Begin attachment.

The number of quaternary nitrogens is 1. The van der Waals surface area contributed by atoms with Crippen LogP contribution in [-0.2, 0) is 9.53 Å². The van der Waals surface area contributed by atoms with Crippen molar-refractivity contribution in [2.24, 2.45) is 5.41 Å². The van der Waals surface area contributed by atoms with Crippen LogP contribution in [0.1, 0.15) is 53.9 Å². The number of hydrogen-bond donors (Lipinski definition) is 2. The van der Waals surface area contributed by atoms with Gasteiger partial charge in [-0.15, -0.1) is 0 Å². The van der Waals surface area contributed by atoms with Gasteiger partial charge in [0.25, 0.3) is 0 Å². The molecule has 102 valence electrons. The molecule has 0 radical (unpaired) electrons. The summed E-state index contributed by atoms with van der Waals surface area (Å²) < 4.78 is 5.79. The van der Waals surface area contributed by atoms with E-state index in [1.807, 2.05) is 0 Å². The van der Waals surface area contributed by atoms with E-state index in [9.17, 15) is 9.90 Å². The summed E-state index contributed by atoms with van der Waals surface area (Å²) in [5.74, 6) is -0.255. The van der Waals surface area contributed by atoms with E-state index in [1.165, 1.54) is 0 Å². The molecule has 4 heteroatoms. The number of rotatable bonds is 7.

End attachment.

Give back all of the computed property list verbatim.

The number of quaternary nitrogens is 1. The van der Waals surface area contributed by atoms with Crippen LogP contribution in [-0.2, 0) is 9.53 Å². The van der Waals surface area contributed by atoms with Crippen molar-refractivity contribution in [2.24, 2.45) is 5.41 Å². The van der Waals surface area contributed by atoms with Crippen LogP contribution in [0.1, 0.15) is 53.9 Å². The number of hydrogen-bond donors (Lipinski definition) is 2. The van der Waals surface area contributed by atoms with Gasteiger partial charge in [-0.15, -0.1) is 0 Å². The van der Waals surface area contributed by atoms with Gasteiger partial charge in [0.25, 0.3) is 0 Å². The molecule has 102 valence electrons. The molecule has 0 radical (unpaired) electrons. The summed E-state index contributed by atoms with van der Waals surface area (Å²) < 4.78 is 5.79. The van der Waals surface area contributed by atoms with E-state index in [1.807, 2.05) is 0 Å². The van der Waals surface area contributed by atoms with E-state index in [9.17, 15) is 9.90 Å². The summed E-state index contributed by atoms with van der Waals surface area (Å²) in [5.74, 6) is -0.255. The van der Waals surface area contributed by atoms with E-state index in [1.165, 1.54) is 0 Å². The molecule has 4 heteroatoms. The number of rotatable bonds is 7.